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Chicago Fed Letter, No. 109, September 1996
The Performance of Seventh District Food Processing

The following publication has been lightly reedited for spelling, grammar, and style to provide better searchability and an improved reading experience. No substantive changes impacting the data, analysis, or conclusions have been made. A PDF of the originally published version is available here.

The performance of the U.S. rural economy has varied significantly from that of urban areas in recent years. After growing at a rate similar to urban areas in the 1970s, rural America fell behind in the 1980s. However, a look at some broad measures of population and income growth suggests the rural economy is picking up steam in the current decade. In general, recent gains for rural areas have closely paralleled, and in some cases even exceeded, those of urban areas. In particular, rural population growth has experienced a remarkable turnaround in this decade. The changing fortunes of rural areas naturally raise questions about the factors that have prompted the recent improvement. For example, how do the changes in agriculture, manufacturing, and other sectors affect the economic welfare of rural residents? And more importantly, can the recent improvement in rural economic performance be sustained? The answers to these questions will help rural residents and policymakers cope with change and find prosperity in the future.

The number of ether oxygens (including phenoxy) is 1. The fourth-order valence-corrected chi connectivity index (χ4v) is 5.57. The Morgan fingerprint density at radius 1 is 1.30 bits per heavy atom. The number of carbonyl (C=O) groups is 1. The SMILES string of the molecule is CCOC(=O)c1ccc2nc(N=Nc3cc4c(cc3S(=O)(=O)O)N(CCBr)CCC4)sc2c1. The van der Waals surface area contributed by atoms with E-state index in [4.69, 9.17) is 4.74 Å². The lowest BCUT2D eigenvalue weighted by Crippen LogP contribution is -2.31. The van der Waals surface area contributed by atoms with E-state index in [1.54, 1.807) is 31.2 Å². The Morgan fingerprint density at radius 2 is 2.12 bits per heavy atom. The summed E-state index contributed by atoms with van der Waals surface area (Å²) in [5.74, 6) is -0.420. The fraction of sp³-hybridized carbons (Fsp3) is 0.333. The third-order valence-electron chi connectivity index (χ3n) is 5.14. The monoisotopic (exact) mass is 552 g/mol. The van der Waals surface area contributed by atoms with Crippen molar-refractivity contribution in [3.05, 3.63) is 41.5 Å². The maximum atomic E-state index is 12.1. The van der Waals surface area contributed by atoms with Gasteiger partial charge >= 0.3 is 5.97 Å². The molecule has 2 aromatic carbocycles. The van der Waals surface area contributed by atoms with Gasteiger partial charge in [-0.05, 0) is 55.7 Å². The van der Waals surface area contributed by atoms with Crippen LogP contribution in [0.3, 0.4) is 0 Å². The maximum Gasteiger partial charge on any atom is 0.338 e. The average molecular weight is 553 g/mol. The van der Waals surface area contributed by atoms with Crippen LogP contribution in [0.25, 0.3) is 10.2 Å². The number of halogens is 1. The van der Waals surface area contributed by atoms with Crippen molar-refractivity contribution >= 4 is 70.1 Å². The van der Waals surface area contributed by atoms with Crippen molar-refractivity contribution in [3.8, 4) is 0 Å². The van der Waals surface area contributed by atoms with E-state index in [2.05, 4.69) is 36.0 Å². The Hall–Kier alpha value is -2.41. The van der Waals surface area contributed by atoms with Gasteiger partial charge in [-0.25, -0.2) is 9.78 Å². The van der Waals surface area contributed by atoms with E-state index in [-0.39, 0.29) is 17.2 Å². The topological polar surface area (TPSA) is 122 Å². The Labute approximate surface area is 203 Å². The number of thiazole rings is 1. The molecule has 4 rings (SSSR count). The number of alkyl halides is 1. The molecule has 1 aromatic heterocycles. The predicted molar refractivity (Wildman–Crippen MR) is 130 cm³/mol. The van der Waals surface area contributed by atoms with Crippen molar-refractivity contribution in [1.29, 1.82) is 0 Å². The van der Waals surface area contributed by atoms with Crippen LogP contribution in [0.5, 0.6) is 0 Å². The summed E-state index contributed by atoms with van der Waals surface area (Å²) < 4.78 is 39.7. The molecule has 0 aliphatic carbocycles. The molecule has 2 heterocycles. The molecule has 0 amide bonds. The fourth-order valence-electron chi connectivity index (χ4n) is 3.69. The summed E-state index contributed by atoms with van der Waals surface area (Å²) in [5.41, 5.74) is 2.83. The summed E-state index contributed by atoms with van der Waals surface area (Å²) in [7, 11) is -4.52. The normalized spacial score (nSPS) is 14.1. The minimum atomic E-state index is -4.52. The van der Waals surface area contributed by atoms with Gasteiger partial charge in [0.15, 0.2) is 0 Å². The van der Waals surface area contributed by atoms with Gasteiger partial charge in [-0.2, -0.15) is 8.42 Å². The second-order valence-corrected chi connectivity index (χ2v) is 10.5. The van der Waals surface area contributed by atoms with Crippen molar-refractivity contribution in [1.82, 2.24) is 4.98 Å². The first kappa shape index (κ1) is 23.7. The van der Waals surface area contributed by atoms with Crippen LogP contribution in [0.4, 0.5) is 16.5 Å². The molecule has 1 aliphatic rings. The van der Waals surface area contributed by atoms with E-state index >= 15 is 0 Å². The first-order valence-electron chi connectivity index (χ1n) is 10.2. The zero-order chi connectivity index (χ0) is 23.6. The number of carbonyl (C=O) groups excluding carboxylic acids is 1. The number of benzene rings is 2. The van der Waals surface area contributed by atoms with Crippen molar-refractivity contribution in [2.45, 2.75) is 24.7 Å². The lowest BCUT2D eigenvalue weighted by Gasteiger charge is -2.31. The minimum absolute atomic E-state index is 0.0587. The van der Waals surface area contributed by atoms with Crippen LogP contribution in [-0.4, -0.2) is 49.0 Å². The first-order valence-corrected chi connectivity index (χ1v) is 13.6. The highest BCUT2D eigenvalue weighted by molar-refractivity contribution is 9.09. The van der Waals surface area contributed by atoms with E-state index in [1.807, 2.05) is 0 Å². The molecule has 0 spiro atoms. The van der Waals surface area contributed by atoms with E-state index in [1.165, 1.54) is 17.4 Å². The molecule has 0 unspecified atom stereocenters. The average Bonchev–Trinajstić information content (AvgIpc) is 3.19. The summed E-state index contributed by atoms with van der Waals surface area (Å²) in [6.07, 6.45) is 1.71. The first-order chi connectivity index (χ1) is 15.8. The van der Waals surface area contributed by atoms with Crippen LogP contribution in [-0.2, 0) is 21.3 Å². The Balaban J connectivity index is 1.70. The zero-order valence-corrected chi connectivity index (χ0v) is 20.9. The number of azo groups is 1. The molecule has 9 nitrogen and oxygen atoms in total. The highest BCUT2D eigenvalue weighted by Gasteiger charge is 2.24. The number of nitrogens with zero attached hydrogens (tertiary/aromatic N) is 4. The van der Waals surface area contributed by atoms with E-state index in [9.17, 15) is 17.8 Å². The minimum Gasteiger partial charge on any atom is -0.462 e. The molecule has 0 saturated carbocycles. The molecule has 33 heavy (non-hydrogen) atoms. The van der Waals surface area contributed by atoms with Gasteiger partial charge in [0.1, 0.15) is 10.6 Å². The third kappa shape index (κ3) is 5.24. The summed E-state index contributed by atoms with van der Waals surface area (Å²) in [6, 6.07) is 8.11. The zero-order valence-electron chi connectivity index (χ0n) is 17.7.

To better understand the challenges facing rural areas, the Federal Reserve Bank of Chicago hosted a conference earlier this year to evaluate the recent performance and future prospects of the Midwest rural economy. The conference was part of a yearlong project examining different facets of economic performance in the Midwest. The topics discussed at the conference on the rural economy included population trends in rural and urban areas; the quality of rural education; developments in rural service industries (producer, health care, retirement, and recreation); the ongoing structural change occurring in production agriculture; and trends in rural manufacturing. In addition, the food processing industry was closely examined during the workshop due to its strong ties to the agricultural sector and rural areas. In this Chicago Fed Letter, we describe the recent performance of food processing firms in the states of the Seventh Federal Reserve District (Illinois, Indiana, Iowa, Michigan, and Wisconsin) and discuss some of the immediate challenges facing these firms.